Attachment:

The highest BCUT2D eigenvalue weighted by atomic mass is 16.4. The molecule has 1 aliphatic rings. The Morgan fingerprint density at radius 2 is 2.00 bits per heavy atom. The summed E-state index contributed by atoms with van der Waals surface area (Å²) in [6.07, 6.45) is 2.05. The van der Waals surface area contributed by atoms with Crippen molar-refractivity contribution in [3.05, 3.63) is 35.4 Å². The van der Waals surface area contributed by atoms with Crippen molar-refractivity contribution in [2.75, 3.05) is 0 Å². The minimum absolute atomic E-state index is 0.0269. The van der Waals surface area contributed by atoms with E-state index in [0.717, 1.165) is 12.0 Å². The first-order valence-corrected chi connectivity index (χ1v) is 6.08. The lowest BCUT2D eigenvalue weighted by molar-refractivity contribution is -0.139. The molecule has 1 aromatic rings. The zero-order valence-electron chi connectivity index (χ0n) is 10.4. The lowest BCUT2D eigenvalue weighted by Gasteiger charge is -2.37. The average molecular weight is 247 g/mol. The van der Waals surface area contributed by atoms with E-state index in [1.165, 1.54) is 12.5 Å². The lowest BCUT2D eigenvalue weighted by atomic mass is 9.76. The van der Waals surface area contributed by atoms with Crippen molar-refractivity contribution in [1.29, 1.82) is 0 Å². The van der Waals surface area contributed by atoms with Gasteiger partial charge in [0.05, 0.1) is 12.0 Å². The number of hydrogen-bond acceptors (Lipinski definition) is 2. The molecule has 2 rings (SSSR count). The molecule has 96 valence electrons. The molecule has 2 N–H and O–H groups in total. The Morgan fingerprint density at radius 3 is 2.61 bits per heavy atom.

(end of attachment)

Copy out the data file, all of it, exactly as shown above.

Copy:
The highest BCUT2D eigenvalue weighted by atomic mass is 16.4. The molecule has 1 aliphatic rings. The Morgan fingerprint density at radius 2 is 2.00 bits per heavy atom. The summed E-state index contributed by atoms with van der Waals surface area (Å²) in [6.07, 6.45) is 2.05. The van der Waals surface area contributed by atoms with Crippen molar-refractivity contribution in [3.05, 3.63) is 35.4 Å². The van der Waals surface area contributed by atoms with Crippen molar-refractivity contribution in [2.75, 3.05) is 0 Å². The minimum absolute atomic E-state index is 0.0269. The van der Waals surface area contributed by atoms with E-state index in [0.717, 1.165) is 12.0 Å². The first-order valence-corrected chi connectivity index (χ1v) is 6.08. The lowest BCUT2D eigenvalue weighted by molar-refractivity contribution is -0.139. The molecule has 1 aromatic rings. The zero-order valence-electron chi connectivity index (χ0n) is 10.4. The lowest BCUT2D eigenvalue weighted by Gasteiger charge is -2.37. The average molecular weight is 247 g/mol. The van der Waals surface area contributed by atoms with E-state index in [1.165, 1.54) is 12.5 Å². The lowest BCUT2D eigenvalue weighted by atomic mass is 9.76. The van der Waals surface area contributed by atoms with Crippen molar-refractivity contribution in [1.29, 1.82) is 0 Å². The van der Waals surface area contributed by atoms with Gasteiger partial charge in [0.05, 0.1) is 12.0 Å². The number of hydrogen-bond acceptors (Lipinski definition) is 2. The molecule has 2 rings (SSSR count). The molecule has 96 valence electrons. The molecule has 2 N–H and O–H groups in total. The Morgan fingerprint density at radius 3 is 2.61 bits per heavy atom.